20th Century Music
The years spanning the end of the nineteenth century and
the earliest part of the twentieth were a time of great
expansion and development of, as well as a dramatic
reaction to, the prevailing late Romanticism of previous
years. In music, as in all the arts, expression became
either overt, the huge symphonies of Gustav Mahler, or
the operas of Giacomo Puccini, or was merely suggested
as in the so-called "impressionist" music of Claude
20th Century Cont.
Twentieth-century music has seen a great coming and
going of various movements, among them post-
romanticism, serialism and neo-classicism in the earlier
years of the century, all of which were practiced at one
time or another by Russian composer Igor Stravinsky.
More recently, aleatory or "chance" music, neo-
romanticism, and minimalism have been in vogue by a
handful of American composers. With the commercial
dissemination of music through the various media
providing music as a constant background, the general
populace has largely dismissed much of the music
produced using bold, new, or experimental styles,
preferring to turn to the forms and genres and often the
composers with which it is most familiar.
American composer and conductor John Williams has
scored more than 100 films, including 'Jaws,' six 'Star
Wars' movies, 'E.T.' and the first three 'Harry Potter' films.
John Williams was born in New York City on
February 8, 1932. Williams—who studied at
Juilliard—worked as a jazz pianist and studio
musician before starting to compose for television
His father was a musician, and Williams started taking piano
lessons at a young age. With his family, Williams moved to Los
Angeles, California, in 1948. He attended the University of
California at Los Angeles for a short time before being drafted into
the U.S. Air Force in 1951.
After three years of military service, Williams returned to New York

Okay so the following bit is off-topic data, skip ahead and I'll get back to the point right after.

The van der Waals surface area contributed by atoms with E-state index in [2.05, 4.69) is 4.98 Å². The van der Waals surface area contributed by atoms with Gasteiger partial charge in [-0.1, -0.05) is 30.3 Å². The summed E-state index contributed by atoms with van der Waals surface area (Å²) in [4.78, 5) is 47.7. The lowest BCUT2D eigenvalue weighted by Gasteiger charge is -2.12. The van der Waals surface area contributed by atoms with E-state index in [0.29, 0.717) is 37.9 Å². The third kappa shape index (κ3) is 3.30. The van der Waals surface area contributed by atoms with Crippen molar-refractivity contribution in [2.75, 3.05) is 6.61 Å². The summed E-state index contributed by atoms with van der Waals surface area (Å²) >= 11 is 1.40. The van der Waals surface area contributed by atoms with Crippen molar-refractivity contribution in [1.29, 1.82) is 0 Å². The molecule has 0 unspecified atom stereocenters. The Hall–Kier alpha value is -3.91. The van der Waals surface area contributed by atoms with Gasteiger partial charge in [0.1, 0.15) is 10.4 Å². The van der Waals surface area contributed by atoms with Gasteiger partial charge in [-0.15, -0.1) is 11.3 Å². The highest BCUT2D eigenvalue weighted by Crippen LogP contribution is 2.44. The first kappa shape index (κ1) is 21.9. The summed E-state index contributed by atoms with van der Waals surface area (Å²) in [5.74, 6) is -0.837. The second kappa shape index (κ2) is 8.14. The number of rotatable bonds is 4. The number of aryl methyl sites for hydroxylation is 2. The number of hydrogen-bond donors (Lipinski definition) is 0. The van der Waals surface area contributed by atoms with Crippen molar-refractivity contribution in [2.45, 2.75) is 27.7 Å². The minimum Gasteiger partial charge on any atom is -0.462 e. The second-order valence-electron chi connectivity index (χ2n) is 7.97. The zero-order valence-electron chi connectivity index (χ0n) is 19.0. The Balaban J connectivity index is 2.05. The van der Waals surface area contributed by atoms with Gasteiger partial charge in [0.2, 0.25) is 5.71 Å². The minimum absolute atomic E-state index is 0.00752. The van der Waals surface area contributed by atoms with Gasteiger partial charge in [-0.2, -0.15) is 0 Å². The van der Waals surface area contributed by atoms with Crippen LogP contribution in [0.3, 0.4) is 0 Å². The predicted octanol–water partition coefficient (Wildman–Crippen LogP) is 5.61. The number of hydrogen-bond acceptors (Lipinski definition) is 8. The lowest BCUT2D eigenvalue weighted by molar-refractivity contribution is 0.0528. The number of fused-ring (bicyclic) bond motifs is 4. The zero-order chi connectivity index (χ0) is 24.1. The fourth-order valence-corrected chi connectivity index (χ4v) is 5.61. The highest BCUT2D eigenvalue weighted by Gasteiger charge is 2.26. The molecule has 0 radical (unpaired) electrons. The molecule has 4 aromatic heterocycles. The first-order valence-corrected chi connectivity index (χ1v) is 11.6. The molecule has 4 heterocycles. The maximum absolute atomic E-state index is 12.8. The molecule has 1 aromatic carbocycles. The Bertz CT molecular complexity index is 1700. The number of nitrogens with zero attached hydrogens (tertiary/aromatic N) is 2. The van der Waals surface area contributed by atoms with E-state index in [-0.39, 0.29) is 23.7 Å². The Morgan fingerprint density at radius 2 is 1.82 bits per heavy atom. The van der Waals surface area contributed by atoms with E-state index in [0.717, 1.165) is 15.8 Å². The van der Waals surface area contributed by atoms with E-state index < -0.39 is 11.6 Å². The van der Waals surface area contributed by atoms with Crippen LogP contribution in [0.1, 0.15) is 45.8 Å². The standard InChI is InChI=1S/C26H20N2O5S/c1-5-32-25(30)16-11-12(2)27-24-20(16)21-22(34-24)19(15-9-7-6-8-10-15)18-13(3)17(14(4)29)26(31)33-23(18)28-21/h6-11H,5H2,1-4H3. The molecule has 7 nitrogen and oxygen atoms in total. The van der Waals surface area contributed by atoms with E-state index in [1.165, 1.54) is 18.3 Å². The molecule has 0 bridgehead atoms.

City, where he worked as a jazz pianist. He also attended the
Juilliard School, studying with famed teacher Rosina Lhevinne in
pursuit of his dream of becoming a concert pianist. However,
Williams confessed in a 2012 interview with NPR that at Juilliard
he heard "players like John Browning and Van Cliburn around the
place, who were also students of Rosina's, and I thought to
myself, 'If that's the competition, I think I'd better be a composer!'"
Getting into the Job
Returning to Los Angeles, Williams became a movie studio
musician. He was heard as a pianist on films such as Some Like
It Hot (1959) and To Kill a Mockingbird (1962). Working with
Henry Mancini, Williams also played piano on the theme for the
television program Peter Gunn. Soon, Williams was composing
his own music for TV. Shows that received Williams's musical
touch include Wagon Train, Gilligan's Island and Lost in Space.
Williams also composed and arranged music for the big screen,
starting with Daddy-O (1959). He received his first Academy
Award nomination for Valley of the Dolls (1967). In 1972,
Williams won an Academy Award for his work on Fiddler on the
Roof. That same year, he gained attention for his score for The
Best Known for…
Williams may be best known for his work with Steven
Spielberg and George Lucas. Almost all of Spielberg's
films have Williams scores; their notable collaborations
include Jaws (1975), E.T. (1982), Jurassic Park (1993),
Schindler's List (1993) and Lincoln (2012). Williams also
composed the music for George Lucas's six Star Wars
movies. In 2013, it was announced that Williams would
write the score for Episode VII of Stars Wars as well.
Though Williams is best known for his film scores, he has
written other music, including concert pieces and the
themes for several Olympic Games. Williams also
regularly works as a conductor; in 1980, he became the
conductor of the Boston Pops Orchestra, a position he
held until retiring in 1993. Williams still serves as a
laureate conductor for the Pops, and has also conducted
the London Symphony and popular concerts at the
Just some rewards…
As of 2014, Williams had 48 Academy Award nominations,
making him the living person with the most nominations.
He has won five Academy Awards: In addition to Fiddler
on the Roof, Williams received an Oscar for Jaws, Star
Wars (1977), E.T. and Schindler's List. Williams has also
received three Emmy Awards and more than 20 Grammy
Awards. In 2004, he was a Kennedy Center honoree.
Williams was given a National Medal of Arts in 2009.
Far and Away